To compare interview data on drug use during pregnancy with data identified from a register of prescriptions.
We compared information from the Swedish Prescribed Drug Register with the Swedish Medical Birth Register on antidepressant use. In order to evaluate the clinical significance of the difference in ascertainment with the two methods, the rate of preterm births among singletons and of neonatal symptoms were studied.
During the year before the last menstrual period, 1.5% of the women filled prescriptions for antidepressants each month. Already before the pregnancy was known, the rate of filled prescriptions decreased and reached 0.5% towards the end of the pregnancy. Twenty-two percent of first-trimester use of antidepressants was unidentified using interview data and prescriptions during the 2nd and 3rd pregnancy months covered only 55% of actual use. When women who filled prescriptions 1 or 3 months before the last menstrual period were included, 17 and 43% respectively of women were included who probably did not use the drugs in the first trimester. Prescriptions gave a more complete ascertainment of drug use after the first trimester than data from antenatal care, which seemed to overestimate drug use.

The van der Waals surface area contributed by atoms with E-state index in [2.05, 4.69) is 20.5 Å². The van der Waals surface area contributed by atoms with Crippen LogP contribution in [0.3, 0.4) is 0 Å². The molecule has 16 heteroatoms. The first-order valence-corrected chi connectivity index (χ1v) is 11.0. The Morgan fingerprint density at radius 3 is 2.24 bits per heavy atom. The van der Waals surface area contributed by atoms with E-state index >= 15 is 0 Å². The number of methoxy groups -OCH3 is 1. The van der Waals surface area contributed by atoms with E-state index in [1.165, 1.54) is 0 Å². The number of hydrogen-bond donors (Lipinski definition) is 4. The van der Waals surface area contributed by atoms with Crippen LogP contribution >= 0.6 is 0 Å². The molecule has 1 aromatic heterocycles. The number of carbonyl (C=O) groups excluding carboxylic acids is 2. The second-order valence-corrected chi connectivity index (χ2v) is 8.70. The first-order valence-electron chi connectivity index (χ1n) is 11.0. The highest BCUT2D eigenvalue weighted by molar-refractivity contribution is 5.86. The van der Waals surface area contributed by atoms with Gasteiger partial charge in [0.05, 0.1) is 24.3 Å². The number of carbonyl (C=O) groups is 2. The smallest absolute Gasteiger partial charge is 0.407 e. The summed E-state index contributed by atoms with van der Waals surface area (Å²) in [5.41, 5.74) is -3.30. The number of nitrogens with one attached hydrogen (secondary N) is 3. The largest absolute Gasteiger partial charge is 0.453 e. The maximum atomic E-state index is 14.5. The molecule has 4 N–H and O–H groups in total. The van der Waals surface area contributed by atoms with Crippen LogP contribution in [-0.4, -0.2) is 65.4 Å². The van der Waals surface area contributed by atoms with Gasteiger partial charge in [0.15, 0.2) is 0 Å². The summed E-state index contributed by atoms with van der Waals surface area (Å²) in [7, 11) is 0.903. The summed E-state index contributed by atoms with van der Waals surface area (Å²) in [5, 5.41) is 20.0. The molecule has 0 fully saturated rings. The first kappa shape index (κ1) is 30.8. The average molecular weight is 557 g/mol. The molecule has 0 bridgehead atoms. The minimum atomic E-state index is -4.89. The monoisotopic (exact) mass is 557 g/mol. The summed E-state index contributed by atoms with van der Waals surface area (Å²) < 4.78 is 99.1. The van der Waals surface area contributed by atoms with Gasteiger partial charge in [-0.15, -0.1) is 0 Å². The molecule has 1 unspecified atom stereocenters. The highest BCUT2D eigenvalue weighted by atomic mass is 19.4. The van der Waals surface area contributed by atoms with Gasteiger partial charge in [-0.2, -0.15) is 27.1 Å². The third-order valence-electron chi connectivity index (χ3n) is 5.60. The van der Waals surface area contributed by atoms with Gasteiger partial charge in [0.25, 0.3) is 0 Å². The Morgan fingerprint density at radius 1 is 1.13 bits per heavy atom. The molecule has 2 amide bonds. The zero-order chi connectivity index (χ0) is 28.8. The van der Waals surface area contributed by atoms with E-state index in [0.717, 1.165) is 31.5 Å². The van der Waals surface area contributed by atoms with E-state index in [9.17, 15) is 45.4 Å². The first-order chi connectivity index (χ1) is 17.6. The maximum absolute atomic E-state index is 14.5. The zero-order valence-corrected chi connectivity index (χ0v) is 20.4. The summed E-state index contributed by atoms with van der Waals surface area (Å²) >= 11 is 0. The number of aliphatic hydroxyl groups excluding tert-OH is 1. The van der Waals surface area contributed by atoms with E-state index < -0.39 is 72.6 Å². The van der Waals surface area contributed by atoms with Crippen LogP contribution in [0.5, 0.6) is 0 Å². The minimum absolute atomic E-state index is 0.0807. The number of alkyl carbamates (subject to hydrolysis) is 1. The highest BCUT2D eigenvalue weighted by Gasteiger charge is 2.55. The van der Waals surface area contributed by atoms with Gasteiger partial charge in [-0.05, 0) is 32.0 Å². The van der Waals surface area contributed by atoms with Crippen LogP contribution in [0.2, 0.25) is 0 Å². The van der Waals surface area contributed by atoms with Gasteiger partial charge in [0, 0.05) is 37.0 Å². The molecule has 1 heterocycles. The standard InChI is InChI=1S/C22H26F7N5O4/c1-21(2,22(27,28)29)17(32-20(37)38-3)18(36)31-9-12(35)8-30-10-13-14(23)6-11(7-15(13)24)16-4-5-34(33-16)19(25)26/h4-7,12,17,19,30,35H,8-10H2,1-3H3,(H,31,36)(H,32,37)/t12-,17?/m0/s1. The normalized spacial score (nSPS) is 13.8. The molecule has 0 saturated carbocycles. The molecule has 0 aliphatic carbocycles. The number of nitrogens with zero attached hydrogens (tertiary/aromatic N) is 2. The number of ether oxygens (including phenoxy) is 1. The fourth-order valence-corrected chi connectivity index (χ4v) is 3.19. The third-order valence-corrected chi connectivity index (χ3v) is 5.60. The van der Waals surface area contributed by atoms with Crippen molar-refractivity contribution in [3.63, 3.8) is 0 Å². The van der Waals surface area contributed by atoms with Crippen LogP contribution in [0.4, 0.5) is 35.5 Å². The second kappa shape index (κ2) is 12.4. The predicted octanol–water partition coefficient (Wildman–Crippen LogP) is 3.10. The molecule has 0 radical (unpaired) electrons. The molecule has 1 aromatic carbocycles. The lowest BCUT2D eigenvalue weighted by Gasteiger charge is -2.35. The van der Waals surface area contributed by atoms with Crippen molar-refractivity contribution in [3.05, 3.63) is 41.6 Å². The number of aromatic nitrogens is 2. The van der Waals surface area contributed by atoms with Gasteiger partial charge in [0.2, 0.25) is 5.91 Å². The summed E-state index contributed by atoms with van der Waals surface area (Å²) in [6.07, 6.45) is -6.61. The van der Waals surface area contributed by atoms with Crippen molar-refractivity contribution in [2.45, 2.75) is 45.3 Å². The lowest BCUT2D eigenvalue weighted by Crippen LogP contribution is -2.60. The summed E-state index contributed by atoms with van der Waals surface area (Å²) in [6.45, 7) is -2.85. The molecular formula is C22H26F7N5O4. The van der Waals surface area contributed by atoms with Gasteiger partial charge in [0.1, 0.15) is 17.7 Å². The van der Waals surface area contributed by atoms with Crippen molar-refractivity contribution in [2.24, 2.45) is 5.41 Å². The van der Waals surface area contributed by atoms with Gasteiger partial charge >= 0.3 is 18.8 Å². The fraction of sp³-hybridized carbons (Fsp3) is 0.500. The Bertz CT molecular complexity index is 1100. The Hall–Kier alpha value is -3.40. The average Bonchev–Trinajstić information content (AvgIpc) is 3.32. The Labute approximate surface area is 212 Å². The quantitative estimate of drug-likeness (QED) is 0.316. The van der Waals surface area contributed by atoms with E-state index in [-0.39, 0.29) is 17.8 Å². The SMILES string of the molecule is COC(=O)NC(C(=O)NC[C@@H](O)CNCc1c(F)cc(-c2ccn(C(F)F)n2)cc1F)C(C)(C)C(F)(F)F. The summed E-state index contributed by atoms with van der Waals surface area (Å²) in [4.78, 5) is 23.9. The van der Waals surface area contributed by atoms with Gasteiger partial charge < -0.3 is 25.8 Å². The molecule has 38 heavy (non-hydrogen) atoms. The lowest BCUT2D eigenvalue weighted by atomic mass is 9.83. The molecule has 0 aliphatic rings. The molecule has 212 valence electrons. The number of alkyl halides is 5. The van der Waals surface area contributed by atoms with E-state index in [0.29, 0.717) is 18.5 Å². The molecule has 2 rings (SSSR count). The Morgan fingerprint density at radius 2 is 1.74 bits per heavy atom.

Interview data seem to give the most valid results on early use. When interview data are not available, prescription data could be used, but should not include prescriptions given earlier than 1 month before the last menstrual period. Studies of drug use later in pregnancy are best based on prescription data in the absence of interview data.